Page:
Audiobook Review: The Rumor by Lesley Kara
I received a review copy from the publisher. This does not affect the contents of my review and all opinions are my own.
Mogsy’s Rating (Overall): 3.5 of 5 stars
Genre: Mystery, Thriller
Series: Stand Alone
Publisher: Random House Audio (June 18, 2019)
Length: 9 hrs and 22 mins
Narrators: Karissa Vacker, Olivia Mackenzie-Smith
I’ve been listening to a lot of thriller-suspense and mystery in audio lately, and The Rumor was another fun one. Inspired by a true crime story, author Lesley Kara takes readers to a quiet seaside town of Flinstead where single mom and budding realtor Joanna Critchley has decided to settle down with her son Alfie. Being in a smaller and more close-knit community would be a good change for them both, Joanna reasoned, especially for Alfie, who was being bullied horribly at his old school in the city. Even though the move would take them farther away from her good friend and Alfie’s dad Michael, who takes a very active part in the boy’s life, Flinstead is still close enough to the city where frequent visits to see each other would be possible. And with Joanna’s mom living right in town, Alfie can also be closer to his grandmother and they will have a good support system.
At first, however, things don’t go as well as Joanna had hoped. Alfie is still having trouble fitting in at his new school, and Joanna herself is also struggling to make friends among the townsfolk and the tight group of PTA moms. In an effort to gain acceptance, she carelessly lets slip a rumor she heard about a notorious killer who was released from prison years before who might have settled in Flinstead. This murderer, named Sally McGowan, was just a girl herself when she brutally stabbed a young boy to death. If the rumors are true, then this means a heartless psychopath might be living among them right now, hiding out under a guise of being reformed.
To Joanna’s dismay, the rumor quickly winds up snowballing out of control, especially when Michael, a journalist, gets wind of it. Now he wants to write a book about McGowan and is hoping to stay with Joanna and Alfie while he conducts research and tries to track her down. Unfortunately though, the whispers may have already reached the killer’s ears, and who knows how far she will go to keep her identify from being revealed?
The Rumor was such a fun read, and I was immediately drawn to its mystery even though it took me some time to warm up to its protagonist Joanna. She was very much at the center of the novel causing all the drama, and there were times where I just wanted to shake her and tell her to shut her big fat mouth because it seemed like everything that was coming out of it was making things worse! And why did she give a damn what everyone thought anyway, just go live your life the way you want and to hell with all the judgey people who probably aren’t worth your time. But of course, once the narrative gradually established that Joanna was trying to fit in for the sake of her son, I became more sympathetic. Alfie was having a tough time adjusting at school and being one of only a few mixed-race kids in his class wasn’t helping. Joanna would do anything for her son, something I can understand and agree with. She thought she was doing a harmless thing by bringing up McGowan in a bit of conversation, even though she regretted it almost immediately.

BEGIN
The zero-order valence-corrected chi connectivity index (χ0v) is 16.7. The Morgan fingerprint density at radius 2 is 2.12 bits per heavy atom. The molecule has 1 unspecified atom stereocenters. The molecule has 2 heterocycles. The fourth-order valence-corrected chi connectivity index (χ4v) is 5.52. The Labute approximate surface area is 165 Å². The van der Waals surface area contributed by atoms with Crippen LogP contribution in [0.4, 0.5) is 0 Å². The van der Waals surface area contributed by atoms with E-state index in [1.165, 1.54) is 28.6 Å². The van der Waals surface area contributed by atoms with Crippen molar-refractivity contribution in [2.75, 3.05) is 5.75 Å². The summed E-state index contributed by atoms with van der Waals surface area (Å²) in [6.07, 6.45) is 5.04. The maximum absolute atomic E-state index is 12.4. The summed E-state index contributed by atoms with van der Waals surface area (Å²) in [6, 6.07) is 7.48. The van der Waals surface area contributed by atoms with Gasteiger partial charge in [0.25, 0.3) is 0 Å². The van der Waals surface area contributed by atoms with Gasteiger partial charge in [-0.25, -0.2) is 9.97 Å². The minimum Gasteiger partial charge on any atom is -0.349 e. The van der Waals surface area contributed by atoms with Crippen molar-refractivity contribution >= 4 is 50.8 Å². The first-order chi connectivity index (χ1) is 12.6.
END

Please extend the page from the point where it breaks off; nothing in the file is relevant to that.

Admittedly, the story did take a while to get off the ground. Part of the reason was the amount of setup it required, including Joanna and her situation with Michael, as well as why she felt moving to Flinstead was the best thing for Alfie. Another reason was that there were a lot of characters in town to establish—understandable, considering how the entire mystery hinged upon trying to figure out who Sally McGowan was (and how one of Joanna’s “clues” was that people with new identities often chose names that kept their original initials, leading to a disproportionate number of “S.M.” characters to keep track of). More people meant more possibilities and a better guessing game, though this did result in a confusing at the beginning trying to recall who was who—especially in the first half of the book when character development for all characters was still in its early stages. The audio format also presented its own challenges, though the narration/voice work was fantastic, making it easy to distinguish between the characters.
Still, I have to say that once you got over a certain hump, the flow of the plot improved drastically. Sometimes though, I do wonder if reading more thrillers has made me become a lot more alert to the tricks and trends of the genre because I found parts of the ending to be rather predictable. That said, my enjoyment was in no way affected, and I also liked how certain themes related to guilt, absolution and atonement were explored.
Overall, The Rumor was an entertaining and satisfying mystery-thriller in its own right, and a delight to listen to in audio. It’s also quite impressive for a debut, and I would love to read more by Lesley Lara. I already have her next book in my sights.